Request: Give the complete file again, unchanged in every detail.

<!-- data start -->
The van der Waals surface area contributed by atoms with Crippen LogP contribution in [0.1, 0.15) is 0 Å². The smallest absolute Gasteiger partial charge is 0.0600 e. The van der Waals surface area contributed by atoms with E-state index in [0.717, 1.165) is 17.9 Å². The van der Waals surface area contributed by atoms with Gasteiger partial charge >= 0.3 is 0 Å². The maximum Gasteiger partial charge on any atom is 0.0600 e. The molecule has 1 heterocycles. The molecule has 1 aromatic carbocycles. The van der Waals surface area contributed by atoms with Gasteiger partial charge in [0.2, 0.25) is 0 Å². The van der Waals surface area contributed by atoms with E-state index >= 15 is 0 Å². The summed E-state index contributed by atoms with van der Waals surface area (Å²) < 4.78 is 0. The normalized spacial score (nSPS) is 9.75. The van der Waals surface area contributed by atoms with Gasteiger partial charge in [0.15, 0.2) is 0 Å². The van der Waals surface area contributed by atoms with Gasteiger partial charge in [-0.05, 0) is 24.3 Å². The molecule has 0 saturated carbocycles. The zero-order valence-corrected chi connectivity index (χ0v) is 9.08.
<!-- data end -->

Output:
The van der Waals surface area contributed by atoms with Crippen LogP contribution in [0.1, 0.15) is 0 Å². The smallest absolute Gasteiger partial charge is 0.0600 e. The van der Waals surface area contributed by atoms with E-state index in [0.717, 1.165) is 17.9 Å². The van der Waals surface area contributed by atoms with Gasteiger partial charge >= 0.3 is 0 Å². The maximum Gasteiger partial charge on any atom is 0.0600 e. The molecule has 1 heterocycles. The molecule has 1 aromatic carbocycles. The van der Waals surface area contributed by atoms with Gasteiger partial charge in [0.2, 0.25) is 0 Å². The van der Waals surface area contributed by atoms with E-state index >= 15 is 0 Å². The summed E-state index contributed by atoms with van der Waals surface area (Å²) < 4.78 is 0. The normalized spacial score (nSPS) is 9.75. The van der Waals surface area contributed by atoms with Gasteiger partial charge in [0.15, 0.2) is 0 Å². The van der Waals surface area contributed by atoms with Gasteiger partial charge in [-0.05, 0) is 24.3 Å². The molecule has 0 saturated carbocycles. The zero-order valence-corrected chi connectivity index (χ0v) is 9.08.